Within this milieu, modernization theory became one of the dominant new social scientific paradigms. As shown in this chapter, modernization theory provided a template for imagining the non-Western world as dividable into self-contained units that could be shepherded toward industrialization and democratization under the watchful eye of the United States. This imagined world stood in sharp contrast to the social scientific scholarship of the previous decades. Prior to World War II, the American academy was much smaller, whiter, more elite, and generally focused on American and European culture, history, society, politics, and economics. For example, during the first half of the twentieth century, the discipline of political science concerned itself primarily with understanding, advocating, and advancing American liberal democracy (Farr and Seidelman 1993, 107–12). In general, and with important exceptions (Vitalis 2015), American social scientists at major research universities prior to World War II demonstrated little interest in the contemporary non-Western world. However, the creation and transformation of area studies, International Relations, and international studies within the Cold War university created the possibility to produce knowledge about the entire world as a system of discrete nation-states, all traveling in the same direction. This imagined trajectory of modernization, not coincidentally, was the same end desired by American foreign policy experts.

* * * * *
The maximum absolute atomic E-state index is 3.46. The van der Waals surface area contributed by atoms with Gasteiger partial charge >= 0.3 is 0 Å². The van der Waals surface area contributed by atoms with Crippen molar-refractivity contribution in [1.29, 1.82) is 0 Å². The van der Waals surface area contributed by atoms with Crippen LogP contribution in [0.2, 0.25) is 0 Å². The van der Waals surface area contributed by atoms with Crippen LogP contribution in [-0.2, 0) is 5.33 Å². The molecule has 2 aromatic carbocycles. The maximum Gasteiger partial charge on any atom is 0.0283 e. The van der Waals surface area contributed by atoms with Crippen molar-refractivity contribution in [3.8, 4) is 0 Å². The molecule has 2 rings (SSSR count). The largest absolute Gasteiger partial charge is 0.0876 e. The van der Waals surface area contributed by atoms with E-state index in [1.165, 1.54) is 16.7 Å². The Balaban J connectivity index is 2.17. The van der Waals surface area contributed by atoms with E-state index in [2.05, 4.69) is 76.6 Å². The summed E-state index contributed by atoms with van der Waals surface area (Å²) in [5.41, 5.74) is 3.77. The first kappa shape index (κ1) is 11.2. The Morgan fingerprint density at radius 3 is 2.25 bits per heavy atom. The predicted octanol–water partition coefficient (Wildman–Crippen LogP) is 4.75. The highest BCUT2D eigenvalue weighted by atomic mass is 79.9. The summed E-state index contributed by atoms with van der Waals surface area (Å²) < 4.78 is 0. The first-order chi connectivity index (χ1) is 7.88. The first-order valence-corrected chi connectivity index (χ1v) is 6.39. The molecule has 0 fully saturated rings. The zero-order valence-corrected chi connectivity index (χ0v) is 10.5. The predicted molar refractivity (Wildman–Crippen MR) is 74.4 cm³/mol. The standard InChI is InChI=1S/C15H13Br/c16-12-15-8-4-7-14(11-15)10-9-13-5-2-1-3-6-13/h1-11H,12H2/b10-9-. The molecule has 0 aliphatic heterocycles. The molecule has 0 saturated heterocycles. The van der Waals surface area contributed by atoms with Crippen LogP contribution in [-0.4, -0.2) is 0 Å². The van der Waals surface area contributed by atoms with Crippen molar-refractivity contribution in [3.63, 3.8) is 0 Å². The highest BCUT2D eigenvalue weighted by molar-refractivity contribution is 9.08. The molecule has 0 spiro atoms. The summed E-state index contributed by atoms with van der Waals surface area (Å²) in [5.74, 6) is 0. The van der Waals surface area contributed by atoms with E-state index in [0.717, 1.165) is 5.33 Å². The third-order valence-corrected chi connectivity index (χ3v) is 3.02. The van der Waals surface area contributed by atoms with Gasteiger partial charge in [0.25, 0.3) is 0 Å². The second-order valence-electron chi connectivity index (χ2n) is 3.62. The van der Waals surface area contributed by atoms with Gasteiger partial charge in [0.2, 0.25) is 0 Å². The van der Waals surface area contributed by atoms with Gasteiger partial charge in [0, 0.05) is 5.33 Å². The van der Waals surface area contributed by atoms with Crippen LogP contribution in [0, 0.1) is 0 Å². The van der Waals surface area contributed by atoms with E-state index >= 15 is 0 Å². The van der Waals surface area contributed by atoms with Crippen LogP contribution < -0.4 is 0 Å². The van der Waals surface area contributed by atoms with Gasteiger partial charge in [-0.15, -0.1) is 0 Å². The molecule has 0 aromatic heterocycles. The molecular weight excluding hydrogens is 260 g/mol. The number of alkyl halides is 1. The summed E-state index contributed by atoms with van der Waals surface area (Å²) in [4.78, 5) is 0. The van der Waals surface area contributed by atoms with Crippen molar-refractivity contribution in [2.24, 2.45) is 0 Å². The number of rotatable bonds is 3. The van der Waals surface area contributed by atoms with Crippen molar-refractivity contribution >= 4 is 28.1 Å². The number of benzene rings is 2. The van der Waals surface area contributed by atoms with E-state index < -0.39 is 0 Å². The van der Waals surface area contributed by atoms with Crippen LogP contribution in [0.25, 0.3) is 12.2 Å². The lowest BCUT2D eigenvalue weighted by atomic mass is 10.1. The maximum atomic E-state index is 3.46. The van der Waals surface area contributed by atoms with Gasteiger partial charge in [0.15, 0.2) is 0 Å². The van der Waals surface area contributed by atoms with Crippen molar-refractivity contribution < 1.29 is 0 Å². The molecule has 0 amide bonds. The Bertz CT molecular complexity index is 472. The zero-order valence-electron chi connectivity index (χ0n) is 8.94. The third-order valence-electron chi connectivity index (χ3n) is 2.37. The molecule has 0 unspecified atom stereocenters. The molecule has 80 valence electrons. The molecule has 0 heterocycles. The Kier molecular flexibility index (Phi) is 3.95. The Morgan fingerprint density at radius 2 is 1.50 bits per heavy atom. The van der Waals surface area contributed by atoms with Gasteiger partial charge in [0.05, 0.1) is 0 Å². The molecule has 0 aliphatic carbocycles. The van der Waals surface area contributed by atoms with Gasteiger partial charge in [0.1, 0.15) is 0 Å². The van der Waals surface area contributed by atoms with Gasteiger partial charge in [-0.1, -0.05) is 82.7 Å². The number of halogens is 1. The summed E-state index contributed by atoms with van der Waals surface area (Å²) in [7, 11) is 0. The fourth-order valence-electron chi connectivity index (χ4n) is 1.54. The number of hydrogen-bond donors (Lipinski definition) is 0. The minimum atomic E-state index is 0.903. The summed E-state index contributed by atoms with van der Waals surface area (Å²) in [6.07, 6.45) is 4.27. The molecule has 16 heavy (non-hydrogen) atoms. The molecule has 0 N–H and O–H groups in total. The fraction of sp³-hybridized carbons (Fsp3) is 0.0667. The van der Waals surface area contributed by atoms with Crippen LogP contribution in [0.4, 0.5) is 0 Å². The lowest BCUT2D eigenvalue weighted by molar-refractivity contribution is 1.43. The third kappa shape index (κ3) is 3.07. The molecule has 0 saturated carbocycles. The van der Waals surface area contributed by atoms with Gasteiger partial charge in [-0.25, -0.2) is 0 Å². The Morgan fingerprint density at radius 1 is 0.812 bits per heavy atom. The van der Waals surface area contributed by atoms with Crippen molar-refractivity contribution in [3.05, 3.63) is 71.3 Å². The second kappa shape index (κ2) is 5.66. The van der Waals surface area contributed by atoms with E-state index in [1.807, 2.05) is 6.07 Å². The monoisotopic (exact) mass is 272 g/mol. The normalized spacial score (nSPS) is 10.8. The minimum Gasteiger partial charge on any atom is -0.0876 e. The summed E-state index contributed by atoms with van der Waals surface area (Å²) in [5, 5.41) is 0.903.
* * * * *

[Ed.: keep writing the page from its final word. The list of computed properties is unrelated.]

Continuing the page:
This chapter examines how expanded government and philanthropic funding during the Cold War transformed the American social sciences into a site for the reproduction of modernization as a distinct national imaginary. The first section provides an overview of how the federal government and philanthropic organizations fundamentally reorganized the social sciences during the decades after World War II, including the shaping of area studies, International Relations, and international studies. This chapter then looks specifically at CENIS, and the work of W. W. Rostow particularly, as one example of how modernization as a national imaginary became widely produced and transmitted across these academic and policy circles.